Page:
Bush also proved adept at squandering Americans’ money on projects that generated bad publicity, like the 2008 TARP bailout that followed the mortgage crisis – a wildly unpopular settlement which rewarded the bad banks for defrauding the country. His administration managed to time that crisis so adeptly it landed right in his successor Obama’s lap – where it would be implemented to perfection by a cabinet chosen by Citigroup, one of the banks it was supposed to punish.
The important part is that Bush never had to pay for any of his ‘mistakes’. He slunk out of office with his tail between his legs, sure, but soon enough he was painting up a storm with sloppy renditions of cats, world leaders, himself in the shower, and so on. Americans were too busy fighting to stay in their homes to line up at his with pitchforks. Obama turned out to be the huge disappointment a small but perceptive group of lefties watching his cabinet swell with Citi alumni had always said he would be, and the War on Terror dragged on under the cover of “humanitarian bombing” and “saving” the women and children of Syria.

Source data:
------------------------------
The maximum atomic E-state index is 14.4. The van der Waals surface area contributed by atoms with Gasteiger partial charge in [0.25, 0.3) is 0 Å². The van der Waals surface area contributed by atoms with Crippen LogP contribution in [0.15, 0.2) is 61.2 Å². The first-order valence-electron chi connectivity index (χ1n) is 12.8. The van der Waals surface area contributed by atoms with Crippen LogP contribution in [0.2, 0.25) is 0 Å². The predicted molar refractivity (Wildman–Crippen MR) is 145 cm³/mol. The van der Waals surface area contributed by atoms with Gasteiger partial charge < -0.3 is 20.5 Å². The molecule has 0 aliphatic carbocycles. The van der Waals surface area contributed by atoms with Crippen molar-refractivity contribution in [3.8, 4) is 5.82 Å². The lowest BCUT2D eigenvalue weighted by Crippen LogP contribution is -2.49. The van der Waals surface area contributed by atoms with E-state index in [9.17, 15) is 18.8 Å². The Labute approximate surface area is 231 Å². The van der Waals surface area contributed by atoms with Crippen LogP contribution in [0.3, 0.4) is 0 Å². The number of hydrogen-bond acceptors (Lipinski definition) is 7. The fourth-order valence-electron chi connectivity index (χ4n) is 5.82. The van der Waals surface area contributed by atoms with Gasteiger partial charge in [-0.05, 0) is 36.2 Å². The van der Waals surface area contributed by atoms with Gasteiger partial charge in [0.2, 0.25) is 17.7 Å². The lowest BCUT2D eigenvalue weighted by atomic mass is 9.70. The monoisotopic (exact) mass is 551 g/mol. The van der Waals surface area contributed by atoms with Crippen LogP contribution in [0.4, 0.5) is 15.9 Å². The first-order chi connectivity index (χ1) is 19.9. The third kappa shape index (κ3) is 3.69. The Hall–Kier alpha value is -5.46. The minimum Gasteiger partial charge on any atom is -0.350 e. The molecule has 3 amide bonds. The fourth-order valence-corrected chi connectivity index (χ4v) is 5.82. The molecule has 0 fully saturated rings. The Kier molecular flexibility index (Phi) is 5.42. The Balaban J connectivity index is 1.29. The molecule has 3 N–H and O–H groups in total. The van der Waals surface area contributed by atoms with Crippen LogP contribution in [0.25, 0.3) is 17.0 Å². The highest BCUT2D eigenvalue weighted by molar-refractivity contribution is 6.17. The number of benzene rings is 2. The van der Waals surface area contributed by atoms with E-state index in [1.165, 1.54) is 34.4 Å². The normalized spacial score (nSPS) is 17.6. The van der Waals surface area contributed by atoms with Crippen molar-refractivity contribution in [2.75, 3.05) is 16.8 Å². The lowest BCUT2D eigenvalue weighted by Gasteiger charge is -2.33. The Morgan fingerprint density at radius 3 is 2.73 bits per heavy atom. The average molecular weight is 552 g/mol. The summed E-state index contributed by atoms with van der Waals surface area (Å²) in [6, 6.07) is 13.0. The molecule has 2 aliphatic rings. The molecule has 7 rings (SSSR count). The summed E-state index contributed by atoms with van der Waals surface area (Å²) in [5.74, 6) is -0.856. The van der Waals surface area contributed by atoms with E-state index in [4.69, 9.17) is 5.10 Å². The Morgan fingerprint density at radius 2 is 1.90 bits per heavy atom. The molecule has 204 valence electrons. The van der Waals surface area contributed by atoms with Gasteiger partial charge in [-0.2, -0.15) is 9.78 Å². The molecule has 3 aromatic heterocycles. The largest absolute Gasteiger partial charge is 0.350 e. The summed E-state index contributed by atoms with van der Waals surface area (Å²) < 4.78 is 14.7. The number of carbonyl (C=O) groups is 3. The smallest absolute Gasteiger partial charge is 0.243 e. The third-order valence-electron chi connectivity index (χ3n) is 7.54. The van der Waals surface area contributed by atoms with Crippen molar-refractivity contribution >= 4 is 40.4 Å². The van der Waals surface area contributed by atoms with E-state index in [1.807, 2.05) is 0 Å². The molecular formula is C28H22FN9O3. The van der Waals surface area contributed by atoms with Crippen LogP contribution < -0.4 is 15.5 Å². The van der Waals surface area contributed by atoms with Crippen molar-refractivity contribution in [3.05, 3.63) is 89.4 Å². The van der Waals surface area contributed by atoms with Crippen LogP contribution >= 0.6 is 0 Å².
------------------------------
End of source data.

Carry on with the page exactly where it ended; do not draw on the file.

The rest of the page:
Bush turned the US’ last budget surplus into a big fat sucking hole from which the nation may never emerge – not without some deus ex machina like, say, a global pandemic that requires all the world’s nations to ban cryptocurrency and shift instead to digital currencies issued by their central banks (CBDCs) “because cybersecurity.” That last part is the actual thesis of an op-ed written by Robert Manning, a senior fellow of the Brent Scowcroft Center for Strategy and Security at the reliably pro-war Atlantic Council. You might remember Brent Scowcroft as an adviser to the elder Bush, and Manning as a Bush administration official from 2001 to 2008. Surely, it’s just a coincidence that it was published the same day as the ‘Bush as Vaccine Superman’ piece, but what a coincidence.
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Now that Biden himself has out-spent Bush (and indeed out-spent any president in US history, pushing the country ever deeper into that sucking hole), his administration needs that miracle very, very badly if the country is to survive in its current form – which is unsustainable by pretty much every measure known to science but too delicious for the ruling class to put down. So: time to send Bush and Blair out to sweet-talk and intimidate every spare penny from every pocket, and use that aid as collateral to lock down whatever deposits of rare earth minerals they can get their hands on while they’re out delivering jabs in photo ops – the West is going to need them when they inevitably step on China’s toes.
Adding insult to injury is that this op-ed comes to us in the New York Times – the same paper whose star reporter Judith Miller laundered the bogus intelligence that got the US into Iraq in the first place. As Bush himself might say, “fool me once, shame on you…fool me twice…won’t get fooled again.” – RT